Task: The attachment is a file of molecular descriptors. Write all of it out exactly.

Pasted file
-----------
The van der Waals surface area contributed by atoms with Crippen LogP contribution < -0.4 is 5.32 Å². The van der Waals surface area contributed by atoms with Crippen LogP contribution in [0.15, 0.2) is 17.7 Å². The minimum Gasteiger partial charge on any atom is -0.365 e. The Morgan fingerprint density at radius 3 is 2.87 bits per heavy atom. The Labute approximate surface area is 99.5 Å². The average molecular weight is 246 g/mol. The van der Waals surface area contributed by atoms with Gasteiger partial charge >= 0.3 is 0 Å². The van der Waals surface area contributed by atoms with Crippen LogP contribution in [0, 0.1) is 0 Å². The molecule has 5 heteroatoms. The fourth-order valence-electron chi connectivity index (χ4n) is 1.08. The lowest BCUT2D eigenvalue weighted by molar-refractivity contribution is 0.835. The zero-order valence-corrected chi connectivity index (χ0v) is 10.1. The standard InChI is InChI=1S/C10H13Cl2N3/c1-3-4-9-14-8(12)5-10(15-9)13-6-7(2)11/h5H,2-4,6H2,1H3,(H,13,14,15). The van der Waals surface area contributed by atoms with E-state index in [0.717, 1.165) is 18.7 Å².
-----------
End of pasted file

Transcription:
The van der Waals surface area contributed by atoms with Crippen LogP contribution < -0.4 is 5.32 Å². The van der Waals surface area contributed by atoms with Crippen LogP contribution in [0.15, 0.2) is 17.7 Å². The minimum Gasteiger partial charge on any atom is -0.365 e. The Morgan fingerprint density at radius 3 is 2.87 bits per heavy atom. The Labute approximate surface area is 99.5 Å². The average molecular weight is 246 g/mol. The van der Waals surface area contributed by atoms with Gasteiger partial charge >= 0.3 is 0 Å². The van der Waals surface area contributed by atoms with Crippen LogP contribution in [0, 0.1) is 0 Å². The molecule has 5 heteroatoms. The fourth-order valence-electron chi connectivity index (χ4n) is 1.08. The lowest BCUT2D eigenvalue weighted by molar-refractivity contribution is 0.835. The zero-order valence-corrected chi connectivity index (χ0v) is 10.1. The standard InChI is InChI=1S/C10H13Cl2N3/c1-3-4-9-14-8(12)5-10(15-9)13-6-7(2)11/h5H,2-4,6H2,1H3,(H,13,14,15). The van der Waals surface area contributed by atoms with E-state index in [0.717, 1.165) is 18.7 Å².